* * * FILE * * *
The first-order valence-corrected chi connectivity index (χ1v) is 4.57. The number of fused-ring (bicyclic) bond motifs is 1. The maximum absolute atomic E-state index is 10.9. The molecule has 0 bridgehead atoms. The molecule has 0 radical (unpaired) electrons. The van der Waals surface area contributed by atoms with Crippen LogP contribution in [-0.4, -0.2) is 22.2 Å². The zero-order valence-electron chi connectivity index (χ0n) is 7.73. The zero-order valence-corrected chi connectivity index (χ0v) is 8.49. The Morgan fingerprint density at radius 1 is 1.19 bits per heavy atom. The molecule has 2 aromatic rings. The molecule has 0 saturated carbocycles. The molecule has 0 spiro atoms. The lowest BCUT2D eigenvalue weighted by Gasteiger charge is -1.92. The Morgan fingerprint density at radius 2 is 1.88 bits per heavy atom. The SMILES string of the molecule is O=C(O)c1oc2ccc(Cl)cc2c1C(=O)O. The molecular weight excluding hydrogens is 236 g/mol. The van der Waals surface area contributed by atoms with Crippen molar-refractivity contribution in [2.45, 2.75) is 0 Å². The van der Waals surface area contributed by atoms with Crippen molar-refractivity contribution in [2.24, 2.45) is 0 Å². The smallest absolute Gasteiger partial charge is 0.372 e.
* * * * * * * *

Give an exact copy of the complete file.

The first-order valence-corrected chi connectivity index (χ1v) is 4.57. The number of fused-ring (bicyclic) bond motifs is 1. The maximum absolute atomic E-state index is 10.9. The molecule has 0 bridgehead atoms. The molecule has 0 radical (unpaired) electrons. The van der Waals surface area contributed by atoms with Crippen LogP contribution in [-0.4, -0.2) is 22.2 Å². The zero-order valence-electron chi connectivity index (χ0n) is 7.73. The zero-order valence-corrected chi connectivity index (χ0v) is 8.49. The Morgan fingerprint density at radius 1 is 1.19 bits per heavy atom. The molecule has 2 aromatic rings. The molecule has 0 saturated carbocycles. The molecule has 0 spiro atoms. The lowest BCUT2D eigenvalue weighted by Gasteiger charge is -1.92. The Morgan fingerprint density at radius 2 is 1.88 bits per heavy atom. The SMILES string of the molecule is O=C(O)c1oc2ccc(Cl)cc2c1C(=O)O. The molecular weight excluding hydrogens is 236 g/mol. The van der Waals surface area contributed by atoms with Crippen molar-refractivity contribution in [2.45, 2.75) is 0 Å². The van der Waals surface area contributed by atoms with Crippen molar-refractivity contribution in [2.24, 2.45) is 0 Å². The smallest absolute Gasteiger partial charge is 0.372 e.